ALLERGIES - NOT RELATED TO FOOD

ALLERGIES - NOT RELATED TO FOOD

Description: 

There are many things in your child's environment that can cause allergic reactions that are not related to food.  What are the symptoms of non-food related allergies  and how to prevent and treat them is discussed in this fact sheet.

There are many things in your child’s environment that can cause allergic reaction s that are not related to food.  For example: Pollen, grass, animals, chemicals, medications and insect bites. 

WHAT ARE THE COMMON SYMPTOMS OF AN ALLERGIC REACTION?

MILD OR MODERATE

  • Rash, hives, or welts

  • Swelling of the face, eyes, or lips

  • Tingling mouth

  • Abdominal pain or vomiting  (if this happens after an insect sting, it means your child is having a severe allergic reaction)

 

SEVERE NON-FOOD ALLERGICC REACTION (usually happens with medication, latex  or insect stings. 

  • Difficult or noisy breathing

  • Swelling of the tongue

  • Swelling or tightness in the throat

  • Trouble talking and/or a hoarse voice

  • A wheeze or persistent cough

  • Persistent dizziness or collapse

  • Asthma, eczema, and hay fever symptoms might become worse than usual

  • Young child may go pale and floppy

 

WHAT TO DO IF YOUR CHILD HAS AN ALLERGIC REACTION?

 

 

Talk to your doctor about keeping an antihistamine in your medicine or first aid kit.  Depending on the age of the child it could be in tablet or syrup form.


ANAPHYLAXIS IS LIFE THREATENING


If your child is having difficulty breathing call 911 for an ambulance immediately.

SOME COMMON ALLERGIES AND HOW TO PREVENT AND TREAT THEM:

PET ALLERGIES: 

Usually cause red, itchy skin, hives, runny nose and eyes.  It can make a child eczema or asthma worse.

PREVENTION:

Your child should avoid touching animals she reacts to.  With a doctor’s approval you can give the child a dose of antihistamine and 30 minutes before going to house with an animal your cild reacts mildly to. 

GRASS, WEEDS and POLLEN ALLERGIES: 

May cause hay fever symptoms like, runny noses, itchy eyes, and nose.  It can even cause a skin rash and eczema might get worse.  This allergy may be worse at certain times of the year when grass and plants are growing.

Prevention: 

·       If your child develops a rash when in contact with grass, dress your child in long sleeves and

·       long pants.

·       Give your child a shower or bath after playing outside.  Especially if he feels itchy.


·       Keep windows and doors shut and stay inside when the grass is being mowed

 

MEDICATION ALLERGIES:

Your child may develop allergies to prescription or non-prescription medication.  If your child develops hives or swelling after takin the first 1-2 doses of a medication, call your doctor immediately and tell him about the reaction. He may change the medication and suggest you do not give your child another dose.   If your child is having problems breathing call 911 for an ambulance immediately.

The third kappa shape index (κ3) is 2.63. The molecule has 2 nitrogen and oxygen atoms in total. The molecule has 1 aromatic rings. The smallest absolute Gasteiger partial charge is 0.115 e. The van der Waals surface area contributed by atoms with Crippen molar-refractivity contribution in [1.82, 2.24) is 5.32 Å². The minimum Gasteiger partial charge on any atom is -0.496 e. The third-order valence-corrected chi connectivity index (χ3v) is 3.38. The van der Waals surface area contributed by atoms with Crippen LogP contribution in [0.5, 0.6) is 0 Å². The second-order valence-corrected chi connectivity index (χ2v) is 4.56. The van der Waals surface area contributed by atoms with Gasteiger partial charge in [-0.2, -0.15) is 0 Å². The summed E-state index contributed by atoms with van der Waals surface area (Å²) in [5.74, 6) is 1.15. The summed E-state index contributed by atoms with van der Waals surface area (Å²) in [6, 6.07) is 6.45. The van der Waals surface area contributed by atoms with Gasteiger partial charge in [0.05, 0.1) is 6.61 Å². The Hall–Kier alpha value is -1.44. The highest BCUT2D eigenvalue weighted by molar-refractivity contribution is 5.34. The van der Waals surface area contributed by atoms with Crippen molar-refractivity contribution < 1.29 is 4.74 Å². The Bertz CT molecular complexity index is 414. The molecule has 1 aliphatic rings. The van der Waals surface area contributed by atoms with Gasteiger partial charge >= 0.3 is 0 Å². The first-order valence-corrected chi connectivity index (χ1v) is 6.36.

INSECTS ALLERGIES: 

Bites and stings from insects are common.  Usually it causes only temporary pain and redness at the site of the sting.   However, if the child has severe swelling, difficulty breathing and/or

severe pain call 911 and get medical attention immediately.


Treatment for insect stings:

·       Remove the stinger if it is still in the skin. (flick out the stinger if possible- grabbing it can squeeze extra venom into the sting site.

·       Wash the sting or bite site

·       Apply a cold pack to the bite or sting site

·       If the area is very itchy give the child a dose of antihistamine (with Doctors permission)

·       For severe allergic reactions, talk to your doctor about having an auto-injector like an epi-pen available for the child.

 

Prevention:

·       Cover child with clothing – wear shoes and light-colored clothing (which is less attractive to bees and wasps)

·       Being aware of areas where insects are very active, for example near flower beds and around swimming pools.

·       Have insect nests removed by professionals

·       Do not leave cans of juice or soda uncovered when outside

 

CHEMICAL ALLERGIES AND INTOLLERANCES: 

There are many chemicals in metal, clothing dyes, glues, carpets, creams, perfumes, sunscreen etc. that can cause allergic reactions to your child’s skin.  This is called ‘contact dermatitis’. 

·       Use hypoallergenic products on your child’s skin

·       Try any cream on a small area of the skin first to see if there is a reaction

·       Try as best as possible to keep your house free from perfume and cleaning products that may irritate your child’s skin and nose.

 

WHAT DO YOU DO IF YOUR CHILD DEVELOPS ALLERGY AT SCHOOL?

 

Children can develop allergies from school pets.  Often this can cause asthma symptoms such as coughing, difficulty breathing, a rash, runny nose, or sneezing to get worse.

Talk with your school nurse and administration office.  Discuss the triggers to the allergy attacks, what medication is to be given and what can be done to protect the child from future allergy attacks.

 If you suspect that your child has allergies, the American Academy of Pediatrics recommends that you watch to see if runny, itchy, red or swollen eyes persists beyond a week or two. 

Ask yourself:

1.      Is the child’s runny nose chronic?

2.      Does your child say that their mouth or throat itches or tingles?

3.      Do they scratch their ears?

4.      Do these symptoms appear at the same time of year each year?    

Talk to your doctor about your concerns and come up with the best plan for your child.

 

 



 

 

 

 

 

Conclusion: 

It is important that if  you think you child has allergies that you talk to your doctor.